Mama Africa


“Miriam Zenzi Makeba, singer and activist, born March 4 1932; died November 10 2008.”

I was thinking of a topic for a post when suddenly “The Click Song” came to mind. This song was made famous by Miriam Zensi Makeba the South African songbird. However when I started searching around for videos of the song, I discovered that this great artist, at the age of 76, collapsed and died just last month in Naples, Italy, while performing on stage at a concert in memory of six Ghanian immigrants killed apparently in a gang slaying.

So now the purpose of this post, is more than introducing an interesting song but to also mark the passing of a great woman. She was known as Mama Africa Makeba and loved not just for her songs but for being one of the most vocal and visible anti-apartheid champions. Shortly after the Sharpeville massacre in 1960, Miriam heard that her mother had died, but her own South African passport had been revoked and she was prevented from returning home for the funeral. Thus began 30 years of exile.

She initially stayed in the USA and collaborated with Harry Belafonte on some projects and won a Grammy with him in 1966. Her first return to the continent of Africa came with a visit to Kenya in 1962. The following year she gave the first of several addresses to the UN special committee on apartheid, and South Africa reciprocated by banning her records. Shortly afterwards, she was the only performer to be invited by the Ethiopian emperor Haile Selassie to perform in Addis Ababa at the inauguration of the Organisation of African Unity.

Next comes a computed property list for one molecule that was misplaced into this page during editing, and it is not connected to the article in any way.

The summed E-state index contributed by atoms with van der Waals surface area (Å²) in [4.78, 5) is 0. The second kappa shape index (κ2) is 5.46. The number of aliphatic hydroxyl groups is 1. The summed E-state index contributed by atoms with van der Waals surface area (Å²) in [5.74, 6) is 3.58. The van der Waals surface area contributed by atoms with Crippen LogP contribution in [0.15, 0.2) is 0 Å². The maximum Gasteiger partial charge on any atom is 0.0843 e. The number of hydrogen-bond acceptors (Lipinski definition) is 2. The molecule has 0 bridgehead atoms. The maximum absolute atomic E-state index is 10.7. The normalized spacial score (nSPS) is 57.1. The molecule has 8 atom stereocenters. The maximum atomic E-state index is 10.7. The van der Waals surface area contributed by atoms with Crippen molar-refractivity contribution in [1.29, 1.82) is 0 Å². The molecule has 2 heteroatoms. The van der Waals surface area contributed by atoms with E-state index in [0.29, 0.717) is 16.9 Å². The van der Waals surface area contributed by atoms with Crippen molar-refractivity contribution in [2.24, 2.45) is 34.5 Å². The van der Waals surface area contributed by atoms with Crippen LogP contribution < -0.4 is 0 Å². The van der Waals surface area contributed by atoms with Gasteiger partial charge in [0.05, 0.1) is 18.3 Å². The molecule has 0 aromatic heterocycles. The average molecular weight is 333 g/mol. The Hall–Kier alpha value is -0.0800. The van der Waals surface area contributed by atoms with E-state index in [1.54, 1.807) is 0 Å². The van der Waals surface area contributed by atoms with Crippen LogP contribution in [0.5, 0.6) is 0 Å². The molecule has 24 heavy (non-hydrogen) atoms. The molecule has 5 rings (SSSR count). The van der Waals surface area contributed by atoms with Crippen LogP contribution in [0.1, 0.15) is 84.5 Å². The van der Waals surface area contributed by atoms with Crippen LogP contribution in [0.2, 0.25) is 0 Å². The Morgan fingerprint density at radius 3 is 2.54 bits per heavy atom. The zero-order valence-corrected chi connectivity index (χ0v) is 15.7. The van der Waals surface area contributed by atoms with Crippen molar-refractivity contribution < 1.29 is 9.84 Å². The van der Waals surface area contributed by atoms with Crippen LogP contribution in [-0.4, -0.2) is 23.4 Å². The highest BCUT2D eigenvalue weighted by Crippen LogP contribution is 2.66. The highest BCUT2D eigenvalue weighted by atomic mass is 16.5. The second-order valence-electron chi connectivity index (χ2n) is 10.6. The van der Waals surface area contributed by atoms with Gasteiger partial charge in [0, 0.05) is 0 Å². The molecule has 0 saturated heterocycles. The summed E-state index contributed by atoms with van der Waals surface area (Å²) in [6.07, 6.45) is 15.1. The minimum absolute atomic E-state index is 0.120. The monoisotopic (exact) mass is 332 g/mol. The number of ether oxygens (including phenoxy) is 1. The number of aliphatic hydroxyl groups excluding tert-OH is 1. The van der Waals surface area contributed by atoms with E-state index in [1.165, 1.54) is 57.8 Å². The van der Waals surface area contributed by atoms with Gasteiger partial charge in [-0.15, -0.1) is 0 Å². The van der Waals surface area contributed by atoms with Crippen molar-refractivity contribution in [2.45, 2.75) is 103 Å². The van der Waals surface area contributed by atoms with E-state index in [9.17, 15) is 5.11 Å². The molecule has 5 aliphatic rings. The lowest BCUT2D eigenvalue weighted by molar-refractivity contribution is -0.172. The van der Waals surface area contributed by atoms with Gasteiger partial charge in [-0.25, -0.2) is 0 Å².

She also became involved in the civil rights movement in America and was popular in many countries (she was given citizenship by 9 countries). However, some of her actions were also controversial and loss her some popular support. Nevertheless, she remained well known and loved and was called to sing in the concerts celebrating Nelson Mandela’s release from prison.

The Click Song is the English name (“Qongqothwane” in Xhosa) because the song involves the “click” sound which is found in some southern african language but has no equivalent in English.

She also collaborated with Paul Simon in the Graceland album project and took part in a number of his African tour concerts.

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